Merkel criticised over Dachau concentration camp visit
German chancellor’s tour of camp where more than 41,000 were murdered followed by election rally in beer tent described as ‘tasteless’
German Chancellor Angela Merkel (C) walks with Max Mannheimer (R) a Holocaust survivor, after a wreath laying ceremony at the former concentration camp in Dachau near Munich yesterday. REUTERS/Michael Dalder
German chancellor Angela Merkel has come under fire for combining a visit to the Dachau concentration camp near Munich yesterday, the first by a post-war German leader, with an election event in a nearby beer tent.
Ahead of the visit to lay a wreath, give a speech and meet survivors of the camp where 41,500 people were murdered by the Nazis, Dr Merkel called for vigilance and greater civil courage against far-right thinking across the continent.
“We must never accept that such ideas have a place in our democratic Europe,” she said.
However, her decision to follow up the one-hour camp visit with an election rally was criticised as a “tasteless and unacceptable combination” by opposition parties and many media commentators.
“If you’re serious about remembrance at such a horrific site, you certainly don’t make such a visit during a campaign,” said Ms Renate Künast, Green Party floor leader in the Bundestag, to the Leipziger Volkszeitung daily. That criticism was echoed across the German media yesterday.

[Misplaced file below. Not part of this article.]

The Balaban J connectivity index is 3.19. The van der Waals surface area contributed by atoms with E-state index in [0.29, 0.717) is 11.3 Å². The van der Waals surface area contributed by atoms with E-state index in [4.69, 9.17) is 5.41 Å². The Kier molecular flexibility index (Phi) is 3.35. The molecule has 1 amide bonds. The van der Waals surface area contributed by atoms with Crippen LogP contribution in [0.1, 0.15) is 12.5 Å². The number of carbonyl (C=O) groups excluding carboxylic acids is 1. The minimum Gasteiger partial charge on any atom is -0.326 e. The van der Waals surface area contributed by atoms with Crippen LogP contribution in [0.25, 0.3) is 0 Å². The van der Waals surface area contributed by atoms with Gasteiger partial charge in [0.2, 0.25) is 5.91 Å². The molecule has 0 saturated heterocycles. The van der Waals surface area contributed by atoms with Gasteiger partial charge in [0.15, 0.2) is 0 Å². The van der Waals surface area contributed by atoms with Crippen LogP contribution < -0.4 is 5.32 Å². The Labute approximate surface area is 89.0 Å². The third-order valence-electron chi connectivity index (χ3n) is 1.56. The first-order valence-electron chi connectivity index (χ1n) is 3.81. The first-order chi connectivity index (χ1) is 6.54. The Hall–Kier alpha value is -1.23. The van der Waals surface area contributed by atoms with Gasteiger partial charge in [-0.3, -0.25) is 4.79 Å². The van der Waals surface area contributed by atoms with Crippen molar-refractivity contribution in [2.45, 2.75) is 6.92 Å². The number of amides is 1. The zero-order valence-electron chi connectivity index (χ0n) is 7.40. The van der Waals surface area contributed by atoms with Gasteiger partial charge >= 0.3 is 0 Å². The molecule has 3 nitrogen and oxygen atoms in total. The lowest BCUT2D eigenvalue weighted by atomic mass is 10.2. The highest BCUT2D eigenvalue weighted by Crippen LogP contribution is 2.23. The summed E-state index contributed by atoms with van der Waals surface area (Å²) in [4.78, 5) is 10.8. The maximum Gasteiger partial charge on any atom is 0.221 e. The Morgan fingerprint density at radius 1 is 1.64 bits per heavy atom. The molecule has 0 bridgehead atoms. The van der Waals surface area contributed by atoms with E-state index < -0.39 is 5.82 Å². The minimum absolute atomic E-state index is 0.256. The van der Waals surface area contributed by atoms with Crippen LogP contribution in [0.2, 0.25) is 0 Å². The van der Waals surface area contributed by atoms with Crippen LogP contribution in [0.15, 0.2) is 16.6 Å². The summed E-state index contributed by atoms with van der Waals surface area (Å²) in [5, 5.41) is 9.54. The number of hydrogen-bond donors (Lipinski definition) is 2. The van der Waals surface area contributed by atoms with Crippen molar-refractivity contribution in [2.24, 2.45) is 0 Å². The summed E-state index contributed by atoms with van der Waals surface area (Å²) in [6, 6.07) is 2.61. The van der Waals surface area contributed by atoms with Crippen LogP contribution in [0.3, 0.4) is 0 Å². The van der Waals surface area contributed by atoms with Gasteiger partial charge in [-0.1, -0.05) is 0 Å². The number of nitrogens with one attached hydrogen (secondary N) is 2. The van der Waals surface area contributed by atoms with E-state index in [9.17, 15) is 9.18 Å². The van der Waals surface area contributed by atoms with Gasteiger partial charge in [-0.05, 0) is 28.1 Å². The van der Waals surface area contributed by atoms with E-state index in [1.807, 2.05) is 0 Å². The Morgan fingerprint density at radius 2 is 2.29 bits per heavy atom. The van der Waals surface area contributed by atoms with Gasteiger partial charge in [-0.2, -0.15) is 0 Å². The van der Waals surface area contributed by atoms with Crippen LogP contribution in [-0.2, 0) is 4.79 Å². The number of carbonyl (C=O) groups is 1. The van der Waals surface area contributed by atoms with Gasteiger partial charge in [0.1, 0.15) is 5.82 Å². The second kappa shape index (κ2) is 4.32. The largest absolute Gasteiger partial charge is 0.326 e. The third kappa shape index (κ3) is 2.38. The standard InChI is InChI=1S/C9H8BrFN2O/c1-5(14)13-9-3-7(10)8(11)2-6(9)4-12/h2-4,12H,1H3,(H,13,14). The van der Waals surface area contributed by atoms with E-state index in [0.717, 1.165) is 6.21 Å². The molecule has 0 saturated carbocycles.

Munich’s Süddeutsche Zeitung daily said the scheduling left a “bitter aftertaste” while Spiegel online said “a concentration camp is not a wreath dropping-off point”.
However, German Jewish leaders welcomed the visit, three years after the first visit by a German president.
“The chancellor is sending a signal that the horror didn’t just take place in the east, but rather right amongst us in Germany, ” said Dieter Graumann, head of the Council of Jews in Germany, to Spiegel online.
“If the chancellor had only gone to the campaign event near Dachau, she would have been criticised for not visiting the concentration camp memorial.”
Greeting the chancellor, 93-year-old Dachau survivor Max Mannheimer said the visit was “a great honour for us survivors and a historic event”.